Nice story gatodoc, as they all have been. I'm sure that many of us have a long lost loved one who instilled in us the love of the outdoors. Hope you enjoy your time on the site. Sparks can fly at times, but overall, time spent here is not only informative, but enjoyable.
Keep life simple...if you hear hoofbeats, think horses, not zebras.

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Cut N Run
 
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Re: Hand-me-down guns

Postby Cut N Run » Fri Aug 31, 2012 5:59 am

I'm looking forward to taking deer with my grandfather's .30-30 Model 94 Winchester this year. It was built in the 1950s and was the first gun I ever shot. I remember shooting at bottle caps at the base of a dirt embankment along the railroad tracks near the river when I was a kid and my grandfather being surprised by how good a shot I was. I don't know how many deer he took with that rifle over the years, but I am ready to have it start another chapter in the woods. I'm sure I will think a lot about him when I have a lot of time to study that rifle in the stand.

During rifle season I usually hunt with a Winchester Model 70 Featherweight in .308 & have used the same gun since I bought it new in 1981. No telling how many deer I've taken with that rifle, but it has been a lot. I bought a matching one in .30/'06 that I put an identical scope on just to have a matching pair. One day when I can no longer hunt, I'll leave one to each of my nephews and hope those guns get to spend as much time and have as much success in the woods as I've had with them.

As nice as it is to break in a new rifle, there's something to being able to hunt with something that's been there, done that before.

Jim
Luck Counts, good or bad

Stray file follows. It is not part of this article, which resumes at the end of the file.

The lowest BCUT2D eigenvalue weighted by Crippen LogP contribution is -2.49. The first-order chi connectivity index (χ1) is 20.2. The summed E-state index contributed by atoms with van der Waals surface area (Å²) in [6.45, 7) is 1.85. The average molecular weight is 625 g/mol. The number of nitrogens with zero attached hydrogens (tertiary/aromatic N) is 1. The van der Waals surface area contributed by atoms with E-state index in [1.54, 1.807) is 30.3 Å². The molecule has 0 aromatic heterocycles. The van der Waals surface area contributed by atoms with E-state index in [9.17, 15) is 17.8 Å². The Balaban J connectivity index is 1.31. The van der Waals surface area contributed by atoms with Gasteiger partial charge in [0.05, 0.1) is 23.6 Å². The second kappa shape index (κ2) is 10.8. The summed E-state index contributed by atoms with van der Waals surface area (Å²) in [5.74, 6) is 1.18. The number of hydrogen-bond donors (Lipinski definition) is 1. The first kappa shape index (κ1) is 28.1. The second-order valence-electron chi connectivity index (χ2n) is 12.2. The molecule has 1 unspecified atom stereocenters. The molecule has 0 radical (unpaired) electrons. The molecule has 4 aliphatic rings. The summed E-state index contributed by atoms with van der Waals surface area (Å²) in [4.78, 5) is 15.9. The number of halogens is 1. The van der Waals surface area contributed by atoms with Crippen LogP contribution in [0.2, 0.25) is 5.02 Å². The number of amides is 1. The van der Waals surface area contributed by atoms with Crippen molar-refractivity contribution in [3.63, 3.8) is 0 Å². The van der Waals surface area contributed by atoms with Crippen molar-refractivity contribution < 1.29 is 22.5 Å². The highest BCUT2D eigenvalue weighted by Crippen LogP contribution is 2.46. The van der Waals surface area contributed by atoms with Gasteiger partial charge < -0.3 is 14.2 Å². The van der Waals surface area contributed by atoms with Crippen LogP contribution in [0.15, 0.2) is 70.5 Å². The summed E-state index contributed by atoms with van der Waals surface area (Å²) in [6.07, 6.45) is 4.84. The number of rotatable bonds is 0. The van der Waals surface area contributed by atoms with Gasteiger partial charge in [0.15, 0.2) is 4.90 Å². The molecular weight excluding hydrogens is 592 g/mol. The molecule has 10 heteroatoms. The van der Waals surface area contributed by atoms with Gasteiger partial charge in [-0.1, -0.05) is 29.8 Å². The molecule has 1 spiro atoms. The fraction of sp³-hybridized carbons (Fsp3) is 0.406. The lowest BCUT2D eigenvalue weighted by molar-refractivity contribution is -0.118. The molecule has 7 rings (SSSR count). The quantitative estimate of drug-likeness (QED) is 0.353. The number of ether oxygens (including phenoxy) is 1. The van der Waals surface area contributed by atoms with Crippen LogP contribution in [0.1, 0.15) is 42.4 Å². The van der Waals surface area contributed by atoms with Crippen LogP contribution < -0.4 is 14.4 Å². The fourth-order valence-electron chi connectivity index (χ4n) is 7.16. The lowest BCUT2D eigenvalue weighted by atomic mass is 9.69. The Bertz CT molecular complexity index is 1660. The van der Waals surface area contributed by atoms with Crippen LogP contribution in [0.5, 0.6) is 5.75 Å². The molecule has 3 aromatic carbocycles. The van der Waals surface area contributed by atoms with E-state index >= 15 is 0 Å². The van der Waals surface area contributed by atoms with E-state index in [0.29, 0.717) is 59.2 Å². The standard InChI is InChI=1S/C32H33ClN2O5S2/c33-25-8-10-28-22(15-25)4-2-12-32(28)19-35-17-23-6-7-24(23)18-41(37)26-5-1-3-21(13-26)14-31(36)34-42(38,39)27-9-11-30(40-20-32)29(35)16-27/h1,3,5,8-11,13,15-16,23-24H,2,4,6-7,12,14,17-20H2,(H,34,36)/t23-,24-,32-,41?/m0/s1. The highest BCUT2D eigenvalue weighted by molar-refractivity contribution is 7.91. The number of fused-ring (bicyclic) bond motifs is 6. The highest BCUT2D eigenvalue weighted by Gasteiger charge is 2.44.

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Big Horse
 
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Re: Hand-me-down guns

Postby Big Horse » Mon Oct 01, 2012 12:52 pm

Good thread Kellory, I think this song will go just fine here... http://www.youtube.com/watch?v=IYqRbpU1upM

And I might as well add to the stories...

The first hunts I recall we're going to a farm where my dad his father, and a great uncle liked to squirrel hunt. Many years later, that uncle called me over to his house one day. He was nearing 90, and he wanted me to have his Golden 39A. It's still my squirrel gun today and one of the best rifles I own.

Grandpa's aim ws failing him a little, but he still loved to squirrel hunt. I remember dad buying him a Remington 870, . 410 so he could continue to blast squirrels. That gun sits in the gun case next to the Marlin and looks like it just came out of the box. It has now become my sons pheasant and rabbit gun. It's his to keep now, he just doesn't know it yet.

And next to it sits an old single shot .410 that belonged to my moms cousin. She lived in Chicago, and was the first women I ever knew that hunted. She would come down on weekends and go pheasant hunting when I was a kid. we would go to my other granpa's farm and walk ditches and I was the dog. I remember walking out in front of the others trying to flush birds, when a rooster flew up under my feet, and I climbed half way up a small sapling scared half to death to death. She passed this last year and I'm saving that gun for my daughter. It should belong to the lady hunter of the family.